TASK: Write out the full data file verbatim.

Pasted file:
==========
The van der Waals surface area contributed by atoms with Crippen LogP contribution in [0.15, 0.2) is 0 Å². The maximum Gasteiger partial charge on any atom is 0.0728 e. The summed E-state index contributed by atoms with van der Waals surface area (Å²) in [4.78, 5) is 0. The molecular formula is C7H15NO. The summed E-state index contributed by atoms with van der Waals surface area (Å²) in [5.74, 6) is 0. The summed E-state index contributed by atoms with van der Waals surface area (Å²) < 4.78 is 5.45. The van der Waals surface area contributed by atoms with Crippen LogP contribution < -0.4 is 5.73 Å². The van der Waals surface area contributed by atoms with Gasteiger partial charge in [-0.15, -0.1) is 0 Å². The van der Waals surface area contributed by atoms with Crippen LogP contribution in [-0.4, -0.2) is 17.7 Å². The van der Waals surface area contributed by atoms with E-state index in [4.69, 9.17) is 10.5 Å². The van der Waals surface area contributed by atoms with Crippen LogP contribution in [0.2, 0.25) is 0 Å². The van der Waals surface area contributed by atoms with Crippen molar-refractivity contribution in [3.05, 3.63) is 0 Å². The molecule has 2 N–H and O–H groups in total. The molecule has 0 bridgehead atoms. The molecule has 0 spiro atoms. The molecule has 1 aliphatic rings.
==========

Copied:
The van der Waals surface area contributed by atoms with Crippen LogP contribution in [0.15, 0.2) is 0 Å². The maximum Gasteiger partial charge on any atom is 0.0728 e. The summed E-state index contributed by atoms with van der Waals surface area (Å²) in [4.78, 5) is 0. The molecular formula is C7H15NO. The summed E-state index contributed by atoms with van der Waals surface area (Å²) in [5.74, 6) is 0. The summed E-state index contributed by atoms with van der Waals surface area (Å²) < 4.78 is 5.45. The van der Waals surface area contributed by atoms with Crippen LogP contribution < -0.4 is 5.73 Å². The van der Waals surface area contributed by atoms with Gasteiger partial charge in [-0.15, -0.1) is 0 Å². The van der Waals surface area contributed by atoms with Crippen LogP contribution in [-0.4, -0.2) is 17.7 Å². The van der Waals surface area contributed by atoms with E-state index in [4.69, 9.17) is 10.5 Å². The van der Waals surface area contributed by atoms with Crippen LogP contribution in [0.2, 0.25) is 0 Å². The van der Waals surface area contributed by atoms with Crippen molar-refractivity contribution in [3.05, 3.63) is 0 Å². The molecule has 2 N–H and O–H groups in total. The molecule has 0 bridgehead atoms. The molecule has 0 spiro atoms. The molecule has 1 aliphatic rings.